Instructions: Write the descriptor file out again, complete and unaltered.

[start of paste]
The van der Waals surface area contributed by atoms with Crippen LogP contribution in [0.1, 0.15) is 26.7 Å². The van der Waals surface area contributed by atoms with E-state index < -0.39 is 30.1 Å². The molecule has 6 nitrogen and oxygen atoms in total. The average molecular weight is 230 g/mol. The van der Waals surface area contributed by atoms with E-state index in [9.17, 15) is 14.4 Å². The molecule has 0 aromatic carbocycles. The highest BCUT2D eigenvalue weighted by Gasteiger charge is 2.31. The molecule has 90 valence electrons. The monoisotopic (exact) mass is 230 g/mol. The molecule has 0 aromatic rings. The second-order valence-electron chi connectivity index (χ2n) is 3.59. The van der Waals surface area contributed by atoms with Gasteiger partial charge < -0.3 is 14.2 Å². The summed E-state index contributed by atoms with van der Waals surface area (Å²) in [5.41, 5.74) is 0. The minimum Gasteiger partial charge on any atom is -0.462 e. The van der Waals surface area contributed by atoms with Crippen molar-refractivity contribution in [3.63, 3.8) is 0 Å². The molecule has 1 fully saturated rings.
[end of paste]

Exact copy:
The van der Waals surface area contributed by atoms with Crippen LogP contribution in [0.1, 0.15) is 26.7 Å². The van der Waals surface area contributed by atoms with E-state index < -0.39 is 30.1 Å². The molecule has 6 nitrogen and oxygen atoms in total. The average molecular weight is 230 g/mol. The van der Waals surface area contributed by atoms with E-state index in [9.17, 15) is 14.4 Å². The molecule has 0 aromatic carbocycles. The highest BCUT2D eigenvalue weighted by Gasteiger charge is 2.31. The molecule has 90 valence electrons. The monoisotopic (exact) mass is 230 g/mol. The molecule has 0 aromatic rings. The second-order valence-electron chi connectivity index (χ2n) is 3.59. The van der Waals surface area contributed by atoms with Gasteiger partial charge < -0.3 is 14.2 Å². The summed E-state index contributed by atoms with van der Waals surface area (Å²) in [5.41, 5.74) is 0. The minimum Gasteiger partial charge on any atom is -0.462 e. The van der Waals surface area contributed by atoms with Crippen molar-refractivity contribution in [3.63, 3.8) is 0 Å². The molecule has 1 fully saturated rings.